Can a magnetic generator power a house? – Calculating Standard Free Energy Change Of A Reaction

Yes, some buildings (and houses themselves) are powered by magnets. But, like many things in life there are some things you can’t just pull off.

Do magnetic strips exist?

Yes, they exist and they’re just not as widely used as we’d like them to be.
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For something that is not a standard household appliance, is it still theoretically possible to power a house?

Yes. Although not so much in today’s world.

Would you believe me if I said that there was a market for an ‘electric house’?

Maybe! There might be enough interest and demand in the market to turn it into a viable business over time.

If the market for electricity is a growing industry, could we see it evolve into an infrastructure business?

That is probably the biggest opportunity in the world right now but I could also see the market evolving into a transport and construction industry with electric vehicles becoming a part of this.

Do I need an electric power bill to get going?

No.

Why would I want one?

If you were to just take your ‘normal’ home battery system (home-battery) and attach an electric generator to it, you’d be well on your way to producing 100% clean, renewable energy for your home.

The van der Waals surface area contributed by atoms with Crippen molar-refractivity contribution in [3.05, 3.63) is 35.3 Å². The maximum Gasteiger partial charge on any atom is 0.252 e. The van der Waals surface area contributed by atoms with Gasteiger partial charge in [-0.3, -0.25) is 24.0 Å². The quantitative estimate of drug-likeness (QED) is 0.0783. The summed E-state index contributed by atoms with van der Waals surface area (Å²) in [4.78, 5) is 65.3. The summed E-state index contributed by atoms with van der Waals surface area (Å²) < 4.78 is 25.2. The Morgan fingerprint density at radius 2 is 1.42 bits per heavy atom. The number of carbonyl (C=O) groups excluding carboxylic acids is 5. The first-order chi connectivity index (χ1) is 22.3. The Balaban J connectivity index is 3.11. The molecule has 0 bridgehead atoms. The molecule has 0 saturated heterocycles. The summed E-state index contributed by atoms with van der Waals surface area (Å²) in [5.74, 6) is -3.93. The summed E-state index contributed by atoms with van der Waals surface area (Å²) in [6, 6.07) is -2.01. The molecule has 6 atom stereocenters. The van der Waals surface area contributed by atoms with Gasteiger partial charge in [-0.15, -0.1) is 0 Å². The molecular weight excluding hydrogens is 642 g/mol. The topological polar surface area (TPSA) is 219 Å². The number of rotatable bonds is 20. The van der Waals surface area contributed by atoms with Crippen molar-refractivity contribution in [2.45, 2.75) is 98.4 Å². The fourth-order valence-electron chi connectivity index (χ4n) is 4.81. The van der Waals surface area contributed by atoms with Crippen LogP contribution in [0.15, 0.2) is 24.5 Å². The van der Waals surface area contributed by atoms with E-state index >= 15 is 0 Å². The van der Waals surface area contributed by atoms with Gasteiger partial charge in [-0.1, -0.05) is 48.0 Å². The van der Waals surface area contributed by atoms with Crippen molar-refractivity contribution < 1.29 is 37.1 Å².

In many markets, this would enable residents (and businesses) to make ‘green living’ decisions.

If electric power is a thing you want to consider then you might be interested in following a simple guide to getting started with electricity.

Do I need an insurance policy?

Electricity is often the subject of media headlines, but not actually insured against. This may be down to the fact that some jurisdictions already have ‘universal’ insurance for electricity, meaning that you do not need an insurance policy to use a generator for electricity.

The best option, at least for our current consumer model, is to get an ‘Efficiency-of-Use’ (EOU) Policy (for households with one or more electric appliances) from a national or local ‘energy’ supplier.

If you do not have an EOU Policy then a ‘Clean Energy Provider’ (COOP) could be an option such as Enervise or Greenfintech. This means that the power bill will only be around 5% of the average household electricity bill.

But this comes at a significant premium price tag. A COOP will typically charge

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